We are big supporters of the Shedd Aquarium in Chicago and here’s a simple way you can help our iconic institution– Vote to name their new sea otter pup. The Shedd is partnering with ABC’s Good Morning America to help pick out the perfect name for sea otter Pup 681. Voting on the GMA website begins today through Dec. 11. Please chime in and take a look at these adorable pics and the video of the cute ball of fuzz!

Here’s the schoop one the Shedd on the darling pup:

Pup 681 came to Shedd on October 28 through it’s collaboration with the Monterey Bay Aquarium.  She’s been swimming past significant milestones over the last few weeks and has already doubled in size – now weighing a little over 10 pounds, Because Shedd has a history of naming animals that are rescued affiliated with the locations of which they were found, the names under consideration were:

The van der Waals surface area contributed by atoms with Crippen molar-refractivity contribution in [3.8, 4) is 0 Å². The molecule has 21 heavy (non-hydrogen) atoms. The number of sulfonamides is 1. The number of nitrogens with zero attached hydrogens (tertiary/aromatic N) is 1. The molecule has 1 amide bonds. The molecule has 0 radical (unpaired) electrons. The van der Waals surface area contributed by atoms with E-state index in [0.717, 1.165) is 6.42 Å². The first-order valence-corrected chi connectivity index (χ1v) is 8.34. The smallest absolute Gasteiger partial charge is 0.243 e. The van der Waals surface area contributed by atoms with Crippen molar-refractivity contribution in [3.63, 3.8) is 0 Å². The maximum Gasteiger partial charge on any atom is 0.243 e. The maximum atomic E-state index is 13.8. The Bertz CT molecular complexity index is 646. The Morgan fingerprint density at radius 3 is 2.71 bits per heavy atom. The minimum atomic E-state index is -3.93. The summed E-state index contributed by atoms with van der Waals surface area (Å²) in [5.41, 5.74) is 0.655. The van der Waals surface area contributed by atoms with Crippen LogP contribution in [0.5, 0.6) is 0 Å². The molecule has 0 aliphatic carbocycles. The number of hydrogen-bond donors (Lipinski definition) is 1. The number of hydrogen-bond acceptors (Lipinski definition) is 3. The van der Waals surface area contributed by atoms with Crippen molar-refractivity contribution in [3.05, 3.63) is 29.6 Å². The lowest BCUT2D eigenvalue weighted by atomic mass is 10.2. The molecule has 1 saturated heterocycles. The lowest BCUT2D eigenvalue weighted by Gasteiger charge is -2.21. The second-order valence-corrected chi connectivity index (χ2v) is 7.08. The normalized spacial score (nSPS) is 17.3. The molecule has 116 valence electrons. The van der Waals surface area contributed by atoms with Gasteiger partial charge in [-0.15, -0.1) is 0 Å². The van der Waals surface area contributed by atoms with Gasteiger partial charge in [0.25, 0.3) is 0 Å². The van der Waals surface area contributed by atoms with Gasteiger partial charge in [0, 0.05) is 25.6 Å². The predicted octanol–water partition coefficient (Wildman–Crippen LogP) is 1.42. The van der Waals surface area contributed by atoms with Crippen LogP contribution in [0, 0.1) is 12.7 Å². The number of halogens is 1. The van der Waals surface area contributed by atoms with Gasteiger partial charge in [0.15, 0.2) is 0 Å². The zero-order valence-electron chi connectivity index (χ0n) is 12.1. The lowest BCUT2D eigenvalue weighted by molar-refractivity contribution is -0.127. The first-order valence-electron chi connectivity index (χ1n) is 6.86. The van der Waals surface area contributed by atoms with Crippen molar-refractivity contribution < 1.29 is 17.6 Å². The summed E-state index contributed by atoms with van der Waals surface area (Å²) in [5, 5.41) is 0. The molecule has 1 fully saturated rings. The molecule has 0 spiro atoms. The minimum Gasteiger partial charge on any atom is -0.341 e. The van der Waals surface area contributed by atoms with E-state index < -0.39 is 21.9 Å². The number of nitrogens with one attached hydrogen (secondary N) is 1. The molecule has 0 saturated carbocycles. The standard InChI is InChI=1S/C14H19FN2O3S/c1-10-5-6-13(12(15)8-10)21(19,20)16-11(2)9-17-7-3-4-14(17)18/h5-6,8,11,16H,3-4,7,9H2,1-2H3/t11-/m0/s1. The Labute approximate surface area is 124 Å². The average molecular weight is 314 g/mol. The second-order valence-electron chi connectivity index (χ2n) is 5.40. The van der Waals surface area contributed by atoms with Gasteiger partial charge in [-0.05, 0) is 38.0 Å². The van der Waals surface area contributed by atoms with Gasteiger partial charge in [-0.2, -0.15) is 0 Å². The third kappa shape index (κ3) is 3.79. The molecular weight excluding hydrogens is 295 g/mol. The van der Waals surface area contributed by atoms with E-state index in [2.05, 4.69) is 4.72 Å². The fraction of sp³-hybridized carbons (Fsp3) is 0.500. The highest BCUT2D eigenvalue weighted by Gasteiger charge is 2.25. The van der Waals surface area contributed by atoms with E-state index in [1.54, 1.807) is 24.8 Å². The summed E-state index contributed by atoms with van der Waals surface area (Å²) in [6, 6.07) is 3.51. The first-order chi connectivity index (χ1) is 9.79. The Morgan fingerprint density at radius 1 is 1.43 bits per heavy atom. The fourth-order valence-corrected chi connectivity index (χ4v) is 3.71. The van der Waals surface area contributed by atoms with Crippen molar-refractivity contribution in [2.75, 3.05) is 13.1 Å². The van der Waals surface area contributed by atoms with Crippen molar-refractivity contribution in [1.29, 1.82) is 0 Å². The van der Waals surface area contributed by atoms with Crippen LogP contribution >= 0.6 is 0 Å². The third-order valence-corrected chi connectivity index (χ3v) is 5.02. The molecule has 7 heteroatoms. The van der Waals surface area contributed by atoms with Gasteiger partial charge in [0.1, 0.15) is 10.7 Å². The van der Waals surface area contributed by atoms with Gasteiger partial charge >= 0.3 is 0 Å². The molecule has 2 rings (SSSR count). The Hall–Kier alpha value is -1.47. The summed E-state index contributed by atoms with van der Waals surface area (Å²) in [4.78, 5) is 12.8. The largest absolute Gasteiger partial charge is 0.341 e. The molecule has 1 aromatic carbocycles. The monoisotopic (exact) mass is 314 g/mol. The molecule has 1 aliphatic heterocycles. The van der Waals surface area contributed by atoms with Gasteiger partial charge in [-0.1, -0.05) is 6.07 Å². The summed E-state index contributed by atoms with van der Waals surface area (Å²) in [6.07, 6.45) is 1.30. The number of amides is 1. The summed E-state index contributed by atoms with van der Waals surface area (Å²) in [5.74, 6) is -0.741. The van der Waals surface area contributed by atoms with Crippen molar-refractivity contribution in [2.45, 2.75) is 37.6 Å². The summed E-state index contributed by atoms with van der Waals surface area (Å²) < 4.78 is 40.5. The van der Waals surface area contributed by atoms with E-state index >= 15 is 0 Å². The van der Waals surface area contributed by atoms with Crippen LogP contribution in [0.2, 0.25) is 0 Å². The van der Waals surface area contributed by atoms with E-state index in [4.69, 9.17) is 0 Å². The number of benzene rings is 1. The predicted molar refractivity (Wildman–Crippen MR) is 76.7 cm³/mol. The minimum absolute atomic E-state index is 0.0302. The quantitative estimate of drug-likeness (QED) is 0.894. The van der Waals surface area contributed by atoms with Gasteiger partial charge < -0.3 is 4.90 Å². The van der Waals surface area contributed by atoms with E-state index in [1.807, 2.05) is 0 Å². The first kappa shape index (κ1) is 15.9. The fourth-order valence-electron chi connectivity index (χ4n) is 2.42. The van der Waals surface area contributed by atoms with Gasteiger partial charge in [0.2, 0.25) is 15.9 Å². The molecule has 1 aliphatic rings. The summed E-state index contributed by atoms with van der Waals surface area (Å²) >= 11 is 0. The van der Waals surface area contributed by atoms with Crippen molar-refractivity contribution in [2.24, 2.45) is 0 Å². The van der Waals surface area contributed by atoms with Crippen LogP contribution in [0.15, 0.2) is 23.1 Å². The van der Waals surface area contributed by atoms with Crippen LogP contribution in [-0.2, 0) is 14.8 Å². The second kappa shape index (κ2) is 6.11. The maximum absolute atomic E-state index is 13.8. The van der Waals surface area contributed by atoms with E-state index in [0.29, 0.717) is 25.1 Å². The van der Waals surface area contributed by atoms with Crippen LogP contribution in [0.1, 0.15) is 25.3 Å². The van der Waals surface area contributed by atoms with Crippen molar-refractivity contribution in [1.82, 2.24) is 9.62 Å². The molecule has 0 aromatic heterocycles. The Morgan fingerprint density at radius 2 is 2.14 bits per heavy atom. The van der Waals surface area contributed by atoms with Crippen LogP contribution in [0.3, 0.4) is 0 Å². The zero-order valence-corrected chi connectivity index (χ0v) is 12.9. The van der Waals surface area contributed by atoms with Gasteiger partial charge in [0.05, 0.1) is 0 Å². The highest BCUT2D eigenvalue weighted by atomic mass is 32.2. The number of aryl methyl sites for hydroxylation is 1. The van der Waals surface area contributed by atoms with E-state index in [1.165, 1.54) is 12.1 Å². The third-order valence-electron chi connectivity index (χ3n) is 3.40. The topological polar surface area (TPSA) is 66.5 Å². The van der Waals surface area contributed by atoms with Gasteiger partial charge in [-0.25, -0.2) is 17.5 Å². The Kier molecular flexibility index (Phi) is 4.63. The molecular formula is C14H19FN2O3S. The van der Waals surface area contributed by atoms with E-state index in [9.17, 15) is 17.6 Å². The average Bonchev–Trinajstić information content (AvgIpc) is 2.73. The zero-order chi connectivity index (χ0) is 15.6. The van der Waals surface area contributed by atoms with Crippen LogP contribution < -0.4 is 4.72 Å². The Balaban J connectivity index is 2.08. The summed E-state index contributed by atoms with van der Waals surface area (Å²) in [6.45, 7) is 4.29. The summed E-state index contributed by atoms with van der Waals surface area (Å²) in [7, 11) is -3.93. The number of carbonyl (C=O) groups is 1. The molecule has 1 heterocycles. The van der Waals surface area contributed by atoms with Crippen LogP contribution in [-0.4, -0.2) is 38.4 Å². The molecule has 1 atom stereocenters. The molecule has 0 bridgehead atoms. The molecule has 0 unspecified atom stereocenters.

• Cali – To honor the California otter
  • Ellie – Año Nuevo State Park is well known for its elephant seals, also Elkhorn Slough – an area that is right up the coast from Monterey that is home to many sea otters
  • Luna – Derived from nearby Half Moon Bay
  • Poppy – California State Flower
  • Aña or Anya  – Derived from Año Nuevo State Park

And Luna was the winner!

Indiana University Women’s Philanthropy Institute Study shows that Women Give!

We’ve long known that older women control the majority of philanthropic giving, probably because they live longer than men, but also because husbands often defer to their wives’ opinions.

Interestingly, the recent Women Give 2014 report by the Indiana University Women’s Philanthropy Institute of the Lilly Family School of Philanthropy proves that younger women give more generously than we previously believed.  In fact, younger women who are not affiliated with a specific religion donate twice as much as younger men and older women.